Novel tank diving

Anxiety-related behavior was assessed by subjecting zebrafish to a novel tank diving test as previously described54. Novel tank diving is a validated assessment of anxiety in zebrafish that has been extensively studied using anxiolytic and anxiogenic drugs that significantly attenuate and enhance this behavior, respectively54. Briefly, fish were individually placed into a novel tank and allowed to freely explore the tank for 6 minutes. ANY-maze video tracking software (Stoelting, Wood Dale, IL) was used to measure distance traveled, speed, transitions to various levels of the tank and time spent within those levels. The water was changed and tanks cleaned in between each trial to eliminate any alarm cues from previously tested fish.

Serum collection and cortisol ELISA

Euthanasia and serum collection was performed using previously described techniques55. Each fish was placed into an individual 50-mL conical tube containing 20 mL of sterile water with 0.1% (v/v) of clove oil. Blood was collected by cutting off the tail three millimeters cranial to the caudal fin. Fish were then placed in a fenestrated microtube (0.6 mL) nested within a 1.5 mL microfuge tube for centrifugation at 400 × g for 5 min at room temperature. The 1.5 mL tubes containing the blood samples were centrifuged at 4 °C, 13,800 × g for 15 min. Supernatants were recovered and the serum was stored at −80 °C until analysis. Serum cortisol concentrations were determined using a cortisol ELISA kit (Salimetrics, Carlsbad, CA) according to the manufacturer’s instructions. The sensitivity of the assay is less than 0.007 μg/dL, and cortisol concentrations were read on a plate reader (SpectraMax M3, Molecular Devices, Sunnyvale, CA).

Leukocyte differentials

Following euthanasia, blood was collected into a heparinized capillary tube via cardiac puncture. Blood smears were immediately prepared from whole blood and stained with Wright-Giemsa using a Hematek Slide Stainer (Siemens Health Care Diagnostics Inc., Tarrytown, NY). The slides were examined by light microscopy and leukocyte differentials were performed under oil immersion with a 100× objective.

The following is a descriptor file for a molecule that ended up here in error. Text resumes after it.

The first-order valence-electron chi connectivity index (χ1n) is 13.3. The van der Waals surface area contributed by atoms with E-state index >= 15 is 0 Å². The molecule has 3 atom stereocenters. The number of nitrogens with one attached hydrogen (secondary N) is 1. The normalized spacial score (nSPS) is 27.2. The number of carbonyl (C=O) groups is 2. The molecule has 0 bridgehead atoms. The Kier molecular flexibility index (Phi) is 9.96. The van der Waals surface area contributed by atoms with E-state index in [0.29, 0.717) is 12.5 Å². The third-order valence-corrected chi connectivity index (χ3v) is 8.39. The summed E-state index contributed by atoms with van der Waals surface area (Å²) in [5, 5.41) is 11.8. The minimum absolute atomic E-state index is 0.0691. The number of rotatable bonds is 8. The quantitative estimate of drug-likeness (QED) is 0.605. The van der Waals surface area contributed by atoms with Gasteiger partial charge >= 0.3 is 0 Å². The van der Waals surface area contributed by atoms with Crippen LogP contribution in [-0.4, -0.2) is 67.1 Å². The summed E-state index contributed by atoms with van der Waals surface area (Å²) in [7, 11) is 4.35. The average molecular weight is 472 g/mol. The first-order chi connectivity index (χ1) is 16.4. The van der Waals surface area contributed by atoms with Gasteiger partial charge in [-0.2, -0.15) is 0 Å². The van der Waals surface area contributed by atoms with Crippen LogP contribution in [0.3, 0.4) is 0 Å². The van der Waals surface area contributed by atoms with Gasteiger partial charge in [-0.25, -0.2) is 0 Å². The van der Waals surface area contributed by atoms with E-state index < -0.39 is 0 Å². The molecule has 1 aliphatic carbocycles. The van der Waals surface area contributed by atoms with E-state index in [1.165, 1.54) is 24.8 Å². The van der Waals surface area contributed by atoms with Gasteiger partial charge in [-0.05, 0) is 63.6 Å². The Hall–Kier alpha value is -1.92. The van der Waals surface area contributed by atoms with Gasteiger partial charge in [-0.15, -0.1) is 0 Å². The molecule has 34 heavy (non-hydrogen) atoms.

Statistics

Data were analyzed using Prism (GraphPad Software) and SigmaPlot (Systat Software, San Jose, CA). Statistical significance was set at a p value of less than 0.05. Principal component analysis was performed using a non-linear iterative partial least squares algorithm implemented in an Excel macro kindly provided by Hiroshi Tsugawa of the Riken Institute (Wako, Japan) to evaluate β-diversity and its association with zebrafish treatment. MANOVA was performed using SPSS Amos 23 (IBM, Armonk, NY). PERMANOVA was performed using the Past 3.x software package, freely available at folk.uio.no/ohammer/past/. A student’s t-test was used for α-diversity indexes, relative microbial abundance data, behavior analysis, and for gene expression. Leukocyte counts and cortisol data were analyzed using a two-way ANOVA, with probiotic treatment as one factor and stress as the second factor. A student-newman-keuls post-hoc test was performed on ANOVA analyses.

Additional Information

How to cite this article: Davis, D. J. et al. Lactobacillus plantarum attenuates anxiety-related behavior and protects against stress-induced dysbiosis in adult zebrafish. Sci. Rep. 6, 33726; doi: 10.1038/srep33726 (2016).

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Acknowledgements

This research was funded by a faculty research grant from the College of Veterinary Medicine, University of Missouri (EB). The authors would like to thank Miriam Hankins for assistance with animal husbandry. We would also like to thank Dr. Charles Wiedmeyer and Amber Russell for technical assistance with experiments.

Author information

Author notes

    • Daniel J. Davis
    •  & Holly M. Doerr

    These authors contributed equally to this work.

Affiliations

  1. Department of Veterinary Pathobiology, University of Missouri, Columbia, MO 65201, USA

    • Daniel J. Davis
    • , Holly M. Doerr
    • , Agata K. Grzelak
    • , Susheel B. Busi
    • , Aaron C. Ericsson
    •  & Elizabeth C. Bryda
  2. Center for Host-Microbial Interactions, Department of Biomedical Sciences, School of Veterinary Medicine, University of Pennsylvania, Philadelphia, PA 19104, USA

    • Eldin Jasarevic
  3. University of Missouri Metagenomics Center (MUMC), University of Missouri, Columbia, MO 65201, USA

    • Aaron C. Ericsson

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Contributions

D.J.D. and H.M.D. performed the majority of experimental procedures, analyzed and interpreted the data, and wrote the manuscript. A.K.G. assisted with experimental procedures and performed leukocyte differentials. S.B.B. and E.J. provided assistance with LEfSe and PICRUSt data analysis and interpretation. A.C.E. and E.C.B. assisted with experimental design, data analysis and interpretation, and reviewed the manuscript.

Competing interests

The authors declare no competing financial interests.

Corresponding author

Correspondence to Elizabeth C. Bryda.